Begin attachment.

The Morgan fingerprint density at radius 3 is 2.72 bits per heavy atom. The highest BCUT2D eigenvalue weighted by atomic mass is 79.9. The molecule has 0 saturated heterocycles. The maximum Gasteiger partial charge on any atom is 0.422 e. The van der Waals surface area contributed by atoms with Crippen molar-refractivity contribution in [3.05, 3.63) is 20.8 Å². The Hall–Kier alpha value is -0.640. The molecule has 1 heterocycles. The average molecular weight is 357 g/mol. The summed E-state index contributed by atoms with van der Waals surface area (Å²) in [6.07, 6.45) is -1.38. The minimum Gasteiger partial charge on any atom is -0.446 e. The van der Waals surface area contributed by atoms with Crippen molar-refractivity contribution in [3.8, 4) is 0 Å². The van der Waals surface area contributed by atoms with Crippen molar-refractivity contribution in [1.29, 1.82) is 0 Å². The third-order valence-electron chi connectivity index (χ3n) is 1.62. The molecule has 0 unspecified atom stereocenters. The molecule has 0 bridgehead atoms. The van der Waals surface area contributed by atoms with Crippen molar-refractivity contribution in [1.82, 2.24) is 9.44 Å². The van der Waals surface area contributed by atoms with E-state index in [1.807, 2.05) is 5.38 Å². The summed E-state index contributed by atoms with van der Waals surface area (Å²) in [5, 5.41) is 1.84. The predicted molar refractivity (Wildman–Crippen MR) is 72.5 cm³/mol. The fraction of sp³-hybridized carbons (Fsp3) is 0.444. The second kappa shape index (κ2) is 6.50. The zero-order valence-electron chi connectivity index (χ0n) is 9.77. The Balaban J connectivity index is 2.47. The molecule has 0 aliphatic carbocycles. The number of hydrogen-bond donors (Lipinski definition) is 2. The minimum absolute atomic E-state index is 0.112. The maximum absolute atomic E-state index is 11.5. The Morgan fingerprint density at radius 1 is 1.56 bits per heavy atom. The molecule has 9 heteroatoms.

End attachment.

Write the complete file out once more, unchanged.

The Morgan fingerprint density at radius 3 is 2.72 bits per heavy atom. The highest BCUT2D eigenvalue weighted by atomic mass is 79.9. The molecule has 0 saturated heterocycles. The maximum Gasteiger partial charge on any atom is 0.422 e. The van der Waals surface area contributed by atoms with Crippen molar-refractivity contribution in [3.05, 3.63) is 20.8 Å². The Hall–Kier alpha value is -0.640. The molecule has 1 heterocycles. The average molecular weight is 357 g/mol. The summed E-state index contributed by atoms with van der Waals surface area (Å²) in [6.07, 6.45) is -1.38. The minimum Gasteiger partial charge on any atom is -0.446 e. The van der Waals surface area contributed by atoms with Crippen molar-refractivity contribution in [3.8, 4) is 0 Å². The van der Waals surface area contributed by atoms with Crippen molar-refractivity contribution in [1.29, 1.82) is 0 Å². The third-order valence-electron chi connectivity index (χ3n) is 1.62. The molecule has 0 unspecified atom stereocenters. The molecule has 0 bridgehead atoms. The van der Waals surface area contributed by atoms with Crippen molar-refractivity contribution in [1.82, 2.24) is 9.44 Å². The van der Waals surface area contributed by atoms with E-state index in [1.807, 2.05) is 5.38 Å². The summed E-state index contributed by atoms with van der Waals surface area (Å²) in [5, 5.41) is 1.84. The predicted molar refractivity (Wildman–Crippen MR) is 72.5 cm³/mol. The fraction of sp³-hybridized carbons (Fsp3) is 0.444. The second kappa shape index (κ2) is 6.50. The zero-order valence-electron chi connectivity index (χ0n) is 9.77. The Balaban J connectivity index is 2.47. The molecule has 0 aliphatic carbocycles. The number of hydrogen-bond donors (Lipinski definition) is 2. The minimum absolute atomic E-state index is 0.112. The maximum absolute atomic E-state index is 11.5. The Morgan fingerprint density at radius 1 is 1.56 bits per heavy atom. The molecule has 9 heteroatoms.